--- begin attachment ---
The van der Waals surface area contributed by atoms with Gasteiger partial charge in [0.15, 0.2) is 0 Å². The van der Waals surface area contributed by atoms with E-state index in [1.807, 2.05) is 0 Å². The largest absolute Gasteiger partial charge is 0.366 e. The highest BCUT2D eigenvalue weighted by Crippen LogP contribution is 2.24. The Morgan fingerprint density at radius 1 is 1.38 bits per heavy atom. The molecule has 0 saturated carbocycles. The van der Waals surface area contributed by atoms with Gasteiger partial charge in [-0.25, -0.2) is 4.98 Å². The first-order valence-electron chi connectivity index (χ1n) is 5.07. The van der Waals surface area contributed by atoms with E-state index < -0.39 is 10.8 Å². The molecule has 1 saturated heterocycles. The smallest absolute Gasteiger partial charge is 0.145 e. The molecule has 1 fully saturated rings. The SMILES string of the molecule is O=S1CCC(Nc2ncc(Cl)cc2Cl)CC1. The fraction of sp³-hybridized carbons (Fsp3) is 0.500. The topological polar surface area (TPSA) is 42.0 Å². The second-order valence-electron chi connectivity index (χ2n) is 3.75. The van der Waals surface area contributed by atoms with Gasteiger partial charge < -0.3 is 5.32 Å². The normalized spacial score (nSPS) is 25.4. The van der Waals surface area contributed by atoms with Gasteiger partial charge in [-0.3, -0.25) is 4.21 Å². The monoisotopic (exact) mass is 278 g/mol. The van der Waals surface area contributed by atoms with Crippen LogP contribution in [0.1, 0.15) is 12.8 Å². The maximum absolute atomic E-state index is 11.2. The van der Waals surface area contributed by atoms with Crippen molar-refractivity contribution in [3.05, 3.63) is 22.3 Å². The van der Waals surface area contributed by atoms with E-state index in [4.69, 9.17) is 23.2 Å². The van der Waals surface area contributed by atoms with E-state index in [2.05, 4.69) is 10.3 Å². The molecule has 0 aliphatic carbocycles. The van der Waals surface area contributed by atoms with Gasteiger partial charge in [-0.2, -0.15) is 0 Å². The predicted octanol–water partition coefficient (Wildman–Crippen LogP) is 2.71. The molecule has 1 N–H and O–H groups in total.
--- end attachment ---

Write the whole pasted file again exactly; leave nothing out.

The van der Waals surface area contributed by atoms with Gasteiger partial charge in [0.15, 0.2) is 0 Å². The van der Waals surface area contributed by atoms with E-state index in [1.807, 2.05) is 0 Å². The largest absolute Gasteiger partial charge is 0.366 e. The highest BCUT2D eigenvalue weighted by Crippen LogP contribution is 2.24. The Morgan fingerprint density at radius 1 is 1.38 bits per heavy atom. The molecule has 0 saturated carbocycles. The van der Waals surface area contributed by atoms with Gasteiger partial charge in [-0.25, -0.2) is 4.98 Å². The first-order valence-electron chi connectivity index (χ1n) is 5.07. The van der Waals surface area contributed by atoms with E-state index < -0.39 is 10.8 Å². The molecule has 1 saturated heterocycles. The smallest absolute Gasteiger partial charge is 0.145 e. The molecule has 1 fully saturated rings. The SMILES string of the molecule is O=S1CCC(Nc2ncc(Cl)cc2Cl)CC1. The fraction of sp³-hybridized carbons (Fsp3) is 0.500. The topological polar surface area (TPSA) is 42.0 Å². The second-order valence-electron chi connectivity index (χ2n) is 3.75. The van der Waals surface area contributed by atoms with Gasteiger partial charge < -0.3 is 5.32 Å². The normalized spacial score (nSPS) is 25.4. The van der Waals surface area contributed by atoms with Gasteiger partial charge in [-0.3, -0.25) is 4.21 Å². The monoisotopic (exact) mass is 278 g/mol. The van der Waals surface area contributed by atoms with Crippen LogP contribution in [0.1, 0.15) is 12.8 Å². The maximum absolute atomic E-state index is 11.2. The van der Waals surface area contributed by atoms with Crippen molar-refractivity contribution in [3.05, 3.63) is 22.3 Å². The van der Waals surface area contributed by atoms with E-state index in [4.69, 9.17) is 23.2 Å². The van der Waals surface area contributed by atoms with E-state index in [2.05, 4.69) is 10.3 Å². The molecule has 0 aliphatic carbocycles. The van der Waals surface area contributed by atoms with Gasteiger partial charge in [-0.2, -0.15) is 0 Å². The predicted octanol–water partition coefficient (Wildman–Crippen LogP) is 2.71. The molecule has 1 N–H and O–H groups in total.